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Why SEC Leader Gary Gensler Gets Much Tougher on Wall Street: NPR




Why SEC Leader Gary Gensler Gets Much Tougher on Wall Street: NPR

The chairman of the US Securities and Exchange Commission, Gary Gensler, testified before the Senate Banking Committee on September 14 in Washington, DC. Gensler discussed his approach to the job in a recent interview with NPR.

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The chairman of the US Securities and Exchange Commission, Gary Gensler, testified before the Senate Banking Committee on September 14 in Washington, DC. Gensler discussed his approach to the job in a recent interview with NPR.

Bill Clark / Pool / Getty Images

In his new job as Wall Street’s chief of police, Gary Gensler often thinks of one of his grandfather’s favorite aphorisms.

“Ellis Tilles would say, ‘Numbers do not lie, but liars can certainly find it,’ Gensler told NPR in a recent interview, noting that his grandfather immigrated to the United States from Lithuania at the age of 17.

The chairman of the US Securities and Exchange Commission first heard that saying when he was little and grew up in Baltimore.

And even though he did not know his grandfather well, That saying has become a kind of guiding principle when he promises to bring a tougher and more muscular approach to supervision at a critical time for markets.

During the pandemic, millions of amateur investors began trading stocks for the first time, thanks to apps like Robinhood.

They have joined forces on the social network Reddit to push up the price of “meme shares”, including GameStop. And they have embraced cryptocurrencies and trendy investments such as SPACs, which have become a popular way for private companies to bypass traditional public offerings.

People are queuing for t-shirts at a pop-up kiosk for the online brokerage house Robinhood along Wall Street in New York City on July 29, the day the company was listed on the stock exchange. Millions of amateur investors buy stocks through apps like Robinhood.

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People are queuing for t-shirts at a pop-up kiosk for the online brokerage house Robinhood along Wall Street in New York City on July 29, the day the company was listed on the stock exchange. Millions of amateur investors buy stocks through apps like Robinhood.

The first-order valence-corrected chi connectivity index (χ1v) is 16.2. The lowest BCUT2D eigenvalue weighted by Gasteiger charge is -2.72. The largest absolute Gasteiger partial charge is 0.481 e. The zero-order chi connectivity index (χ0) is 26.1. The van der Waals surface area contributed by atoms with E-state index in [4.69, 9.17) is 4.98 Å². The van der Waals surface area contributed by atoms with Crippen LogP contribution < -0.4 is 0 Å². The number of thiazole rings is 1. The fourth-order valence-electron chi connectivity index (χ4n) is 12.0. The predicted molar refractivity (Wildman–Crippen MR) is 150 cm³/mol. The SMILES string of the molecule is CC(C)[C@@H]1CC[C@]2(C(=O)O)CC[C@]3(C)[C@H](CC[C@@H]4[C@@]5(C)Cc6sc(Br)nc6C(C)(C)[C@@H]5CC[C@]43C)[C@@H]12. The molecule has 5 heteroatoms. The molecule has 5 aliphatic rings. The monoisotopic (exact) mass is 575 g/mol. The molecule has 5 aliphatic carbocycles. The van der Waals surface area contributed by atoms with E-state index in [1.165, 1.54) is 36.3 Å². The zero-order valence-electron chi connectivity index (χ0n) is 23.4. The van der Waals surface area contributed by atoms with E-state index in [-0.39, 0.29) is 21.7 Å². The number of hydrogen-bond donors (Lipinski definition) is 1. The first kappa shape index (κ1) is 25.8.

Spencer Platt / Getty Images

This worries Gensler, who says that these amateur investors may not be adequately protected.

“The basic trade or principle in our capital markets is for investors to receive full and fair information,” said Gensler. “And two, that they are protected from fraud and manipulation.”

Under his leadership, the agency has launched a series of high-profile investigations, including one of a planned SPAC deal involving former President Trump’s commitment to social media.

And Gensler is on his way through a long agenda. On Wednesday, the SEC unveiled several proposals, including potential restrictions on how executives can trade on their own companies’ stocks and pressure for improved revelations about company buybacks.

There is much more to come, much of it related to forcing Wall Street to disclose more information or to improve the protection of average investors.

The very scope of the SEC’s agenda has astonished some longtime Wall Street observers.

“I’m shocked, as someone who’s been following the SEC for half a century now, that the agenda is so robust, and there’s so much energy behind it,” said James Cox, who teaches corporate and securities law at Duke University.

“I think not only does Gary Gensler work seven days a week, but I think he works 26 hours a day,” he says.

“My name is Gary Gensler”

Gensler brings many years of experience as a regulator to his current role.

Unlike many of his predecessors, Gensler is not a lawyer by education. After starting his career at Goldman Sachs, where he rose through the ranks to become a partner, Gensler worked in the Treasury Department and then, as chairman of another regulator, the Commodity Futures Trading Commission.